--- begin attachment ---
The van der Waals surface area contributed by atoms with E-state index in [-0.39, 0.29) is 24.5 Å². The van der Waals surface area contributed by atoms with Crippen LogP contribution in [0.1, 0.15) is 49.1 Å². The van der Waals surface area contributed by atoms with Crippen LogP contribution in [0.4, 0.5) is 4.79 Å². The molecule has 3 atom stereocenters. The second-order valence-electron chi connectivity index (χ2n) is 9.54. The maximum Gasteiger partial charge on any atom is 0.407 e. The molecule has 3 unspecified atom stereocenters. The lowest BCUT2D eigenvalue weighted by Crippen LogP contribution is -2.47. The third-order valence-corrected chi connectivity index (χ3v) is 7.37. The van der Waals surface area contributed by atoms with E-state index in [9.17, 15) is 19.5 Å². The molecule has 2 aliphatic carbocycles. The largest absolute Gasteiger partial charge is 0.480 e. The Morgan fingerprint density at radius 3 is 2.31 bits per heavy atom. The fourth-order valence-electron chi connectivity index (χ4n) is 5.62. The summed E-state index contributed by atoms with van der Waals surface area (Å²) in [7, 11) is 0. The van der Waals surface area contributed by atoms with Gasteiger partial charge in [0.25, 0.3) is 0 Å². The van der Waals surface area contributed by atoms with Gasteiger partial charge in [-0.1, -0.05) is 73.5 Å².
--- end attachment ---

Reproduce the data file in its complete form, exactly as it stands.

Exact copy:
The van der Waals surface area contributed by atoms with E-state index in [-0.39, 0.29) is 24.5 Å². The van der Waals surface area contributed by atoms with Crippen LogP contribution in [0.1, 0.15) is 49.1 Å². The van der Waals surface area contributed by atoms with Crippen LogP contribution in [0.4, 0.5) is 4.79 Å². The molecule has 3 atom stereocenters. The second-order valence-electron chi connectivity index (χ2n) is 9.54. The maximum Gasteiger partial charge on any atom is 0.407 e. The molecule has 3 unspecified atom stereocenters. The lowest BCUT2D eigenvalue weighted by Crippen LogP contribution is -2.47. The third-order valence-corrected chi connectivity index (χ3v) is 7.37. The van der Waals surface area contributed by atoms with E-state index in [9.17, 15) is 19.5 Å². The molecule has 2 aliphatic carbocycles. The largest absolute Gasteiger partial charge is 0.480 e. The Morgan fingerprint density at radius 3 is 2.31 bits per heavy atom. The fourth-order valence-electron chi connectivity index (χ4n) is 5.62. The summed E-state index contributed by atoms with van der Waals surface area (Å²) in [7, 11) is 0. The van der Waals surface area contributed by atoms with Gasteiger partial charge in [0.25, 0.3) is 0 Å². The van der Waals surface area contributed by atoms with Gasteiger partial charge in [-0.1, -0.05) is 73.5 Å².